May it not be that in speaking to us as he did the Lord was assuring all of his disciples that “this generation”—this fallen but beloved seed of Adam and Eve (and perhaps also “this present evil age” in which multitudes of them will be redeemed)—will not pass away until he himself—the divine Creator, Judge, and Redeemer of heaven and earth—fulfills all of the words he has so solemnly, graciously, and comfortingly spoken to the world in his great Olivet Discourse?
The Lord is mid-way through his Olivet Discourse. He has just revealed to his disciples the various signs that must occur prior to his providential coming in AD 70, and also his supernatural Coming at the end of the age. In a moment he will complete the discourse by speaking of the Judgment (Matt. 25:31–46). However, before doing so he desires to draw out some practical applications of the truths he has spoken so far.
He begins by admonishing his disciples—all of them—to watch for the signs of his (supernatural) Coming. To this end he bids them learn a lesson from the fig tree: When they see it put forth its leaves, they know that summer is near. Likewise, when they see “all these things”—all the signs he has just spoken of—they can know that his eschatological Coming (vv. 29-31) is at hand (vv. 32–33).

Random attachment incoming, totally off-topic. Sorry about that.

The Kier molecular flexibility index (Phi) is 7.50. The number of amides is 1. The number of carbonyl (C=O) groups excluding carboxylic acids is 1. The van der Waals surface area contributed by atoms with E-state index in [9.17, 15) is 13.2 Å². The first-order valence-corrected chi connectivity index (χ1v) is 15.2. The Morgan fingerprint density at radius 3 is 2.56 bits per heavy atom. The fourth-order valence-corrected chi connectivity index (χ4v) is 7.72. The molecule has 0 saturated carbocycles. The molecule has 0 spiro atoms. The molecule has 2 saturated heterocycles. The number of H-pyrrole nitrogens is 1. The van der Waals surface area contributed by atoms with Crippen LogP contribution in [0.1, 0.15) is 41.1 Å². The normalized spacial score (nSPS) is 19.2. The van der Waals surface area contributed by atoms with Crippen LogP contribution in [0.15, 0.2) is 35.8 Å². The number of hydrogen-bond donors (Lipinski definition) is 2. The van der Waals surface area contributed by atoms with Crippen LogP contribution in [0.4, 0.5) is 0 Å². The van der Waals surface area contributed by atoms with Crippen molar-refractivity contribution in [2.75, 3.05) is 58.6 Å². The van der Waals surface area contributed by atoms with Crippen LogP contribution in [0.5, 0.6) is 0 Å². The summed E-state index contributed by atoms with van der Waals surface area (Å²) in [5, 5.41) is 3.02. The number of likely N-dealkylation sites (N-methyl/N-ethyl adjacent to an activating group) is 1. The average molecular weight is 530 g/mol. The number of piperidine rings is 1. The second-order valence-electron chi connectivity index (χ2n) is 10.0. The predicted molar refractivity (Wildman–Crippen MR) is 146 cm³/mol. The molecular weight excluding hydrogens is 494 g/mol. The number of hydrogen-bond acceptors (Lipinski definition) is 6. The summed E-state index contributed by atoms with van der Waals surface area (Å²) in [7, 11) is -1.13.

But how do we know that his eschatological Coming in view, and not his providential coming? We know it because “all these things” (i.e., all these signs) include events that did not occur prior to 70 AD: the global proclamation of the gospel (v. 14), the universal hatred of Christians (v. 9), the appearing of the eschatological Abomination that Causes Desolation (i.e., the Antichrist; v.15), unprecedented and unparalleled tribulation (v. 21), false messiahs and prophets who work deceptive signs and wonders (v. 24), and dreadful portents in the sky and sea (v. 29; Luke 21:25-26). All the saints must watch for all these things; and when they see them they must lift up their heads, for in those days the Parousia, the Consummation, and the fullness of their redemption will be near, even at the door (v. 33; Luke 21:28)!
Having thus outlined the remaining years of Salvation History, the Lord now solemnly pledges: “I tell you the truth: This generation will by no means pass away till all these things have taken place. Heaven and earth will pass away, but my words will never pass away” (Matt. 24:34-35). These verses are quite difficult, and have therefore generated a host of interpretations, some of which I will touch on before briefly sharing my present view.
Note first his preface: “I tell you the truth.” This strong affirmation fits hand in glove with verse 35, where he states that heaven and earth will pass away, but his words never will. The meaning? “My words—my predictions, warnings, and promises—come straight from the divine Creator and King of heaven and earth. They are eternal, true, and trustworthy. In the face of all events, temptations, and persecutions you can take them to the bank.”